The Local Plan sets out a long-term development strategy for Guildford. It is where the major decisions on planning for the future of communities and land are made, including where new development should be concentrated.
Preparation work by Guildford Borough Council on the Local Plan have gone on for over five years to date. This has included two public consultations to which there was over 85,000 responses and a final examination in public by the Independent Planning which ruled the Plan to be sound and acceptable for adoption. This was agreed at the Council meeting in March 2019 – and the Plan adopted.
In many ways the Local Plan is more important for what it rules out rather than rules in. If an area is not allocated for house-building, then there is little chance that a developer can get house building approved. The other side of the coin is that even through an area might be allocated for house building that does not mean it will definitely happen. The council still has to approve any actual planning application.
Without a Local Plan all land is open to developers. Surrounding boroughs who are still debating their plans are finding inappropriate and unwanted housing developments are being approved because there is no strategic reason to turn them down. Without a plan, planning is like the wild west.
The priorities for Guildford Labour Party are that housing developments should meet the needs of the people in the borough; we have enough multi-million pound mansions and not enough two bedroom properties for young families. Too many so-called affordable houses (defined as 80% of average local house prices) are simply not, and we need more council and social housing at reasonable rents. We need developments which have sufficient and appropriate infrastructure and yes, in some cases, limited development on green belt land is appropriate. Guildford Labour would like to see local communities being more involved in planning their own housing need and encourage small, community builds in the villages. The above can only be delivered by having a sound local plan, which is why Guildford’s Labour councillors have supported the plan.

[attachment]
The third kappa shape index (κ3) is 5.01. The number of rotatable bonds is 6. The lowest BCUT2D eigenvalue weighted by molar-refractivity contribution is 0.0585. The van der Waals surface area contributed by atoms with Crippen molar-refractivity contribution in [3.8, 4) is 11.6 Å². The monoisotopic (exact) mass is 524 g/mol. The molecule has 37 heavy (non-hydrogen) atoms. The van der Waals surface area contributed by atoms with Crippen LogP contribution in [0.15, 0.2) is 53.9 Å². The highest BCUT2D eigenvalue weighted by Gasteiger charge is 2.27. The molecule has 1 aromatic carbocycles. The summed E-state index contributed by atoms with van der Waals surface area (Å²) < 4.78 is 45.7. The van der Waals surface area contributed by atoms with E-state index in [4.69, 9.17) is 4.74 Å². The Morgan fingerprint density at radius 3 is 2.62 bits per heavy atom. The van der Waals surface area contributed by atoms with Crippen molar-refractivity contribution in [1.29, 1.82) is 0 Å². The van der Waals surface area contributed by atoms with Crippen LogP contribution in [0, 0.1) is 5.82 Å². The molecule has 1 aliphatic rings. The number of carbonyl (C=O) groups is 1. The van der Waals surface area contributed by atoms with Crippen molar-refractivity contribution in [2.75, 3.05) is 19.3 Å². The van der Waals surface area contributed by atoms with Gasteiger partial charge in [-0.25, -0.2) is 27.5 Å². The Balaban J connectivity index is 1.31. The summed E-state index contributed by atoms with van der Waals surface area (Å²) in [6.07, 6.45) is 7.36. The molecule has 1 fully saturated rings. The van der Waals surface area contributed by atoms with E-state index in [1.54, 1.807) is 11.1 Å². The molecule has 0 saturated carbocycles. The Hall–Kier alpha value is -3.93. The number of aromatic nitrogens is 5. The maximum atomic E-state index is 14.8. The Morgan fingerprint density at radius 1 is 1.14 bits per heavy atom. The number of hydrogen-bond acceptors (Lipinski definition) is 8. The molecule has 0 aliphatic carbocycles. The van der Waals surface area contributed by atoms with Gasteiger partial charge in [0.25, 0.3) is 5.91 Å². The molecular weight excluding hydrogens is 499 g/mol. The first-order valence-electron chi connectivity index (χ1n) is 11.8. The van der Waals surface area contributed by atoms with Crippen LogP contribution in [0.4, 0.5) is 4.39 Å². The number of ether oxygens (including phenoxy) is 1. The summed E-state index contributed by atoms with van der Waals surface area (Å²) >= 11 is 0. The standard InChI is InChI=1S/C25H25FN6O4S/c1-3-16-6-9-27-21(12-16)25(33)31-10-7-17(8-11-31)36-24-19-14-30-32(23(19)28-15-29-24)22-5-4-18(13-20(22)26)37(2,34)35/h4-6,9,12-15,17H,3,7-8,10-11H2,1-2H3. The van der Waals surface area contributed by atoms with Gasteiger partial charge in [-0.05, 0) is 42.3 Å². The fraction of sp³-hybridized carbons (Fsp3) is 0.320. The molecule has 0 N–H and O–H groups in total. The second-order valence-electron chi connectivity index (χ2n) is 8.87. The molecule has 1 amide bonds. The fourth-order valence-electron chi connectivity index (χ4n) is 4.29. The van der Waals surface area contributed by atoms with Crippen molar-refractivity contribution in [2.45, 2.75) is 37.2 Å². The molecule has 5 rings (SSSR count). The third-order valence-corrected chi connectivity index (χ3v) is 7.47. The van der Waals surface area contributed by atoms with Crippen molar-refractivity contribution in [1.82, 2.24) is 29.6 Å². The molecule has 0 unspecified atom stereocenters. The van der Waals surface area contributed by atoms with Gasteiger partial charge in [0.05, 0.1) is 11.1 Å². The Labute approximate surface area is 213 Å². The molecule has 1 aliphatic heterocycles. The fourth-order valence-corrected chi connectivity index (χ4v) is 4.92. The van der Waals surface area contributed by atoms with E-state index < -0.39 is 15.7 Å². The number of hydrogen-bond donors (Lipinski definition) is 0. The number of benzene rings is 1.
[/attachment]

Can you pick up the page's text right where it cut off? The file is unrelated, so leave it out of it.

Rather than waste tens of thousands of pounds on barristers and lawyers’ fees, it is time Guildford Borough moved on and started to plan for the future. Guildford does need more housing for local people and key worker staff, not massive five-bedroomed houses in gated developments. The villages do need some housing if they are not to become dormitory settlements where schools close because no families can afford to live there and affluent older people are trapped unable to downsize to more manageable properties. We need a radical new plan for the town centre, radical new transport plans and radical new ideas to combat the climate emergency. We need to look at how we will make life in Guildford in ten years’ time better, greener, and more equal than it is now, with no rough sleeping and food banks phased out. These are the real challenges for Guildford Borough and your local Labour Party will be focused on these rather than endlessly fighting a plan which is already adopted.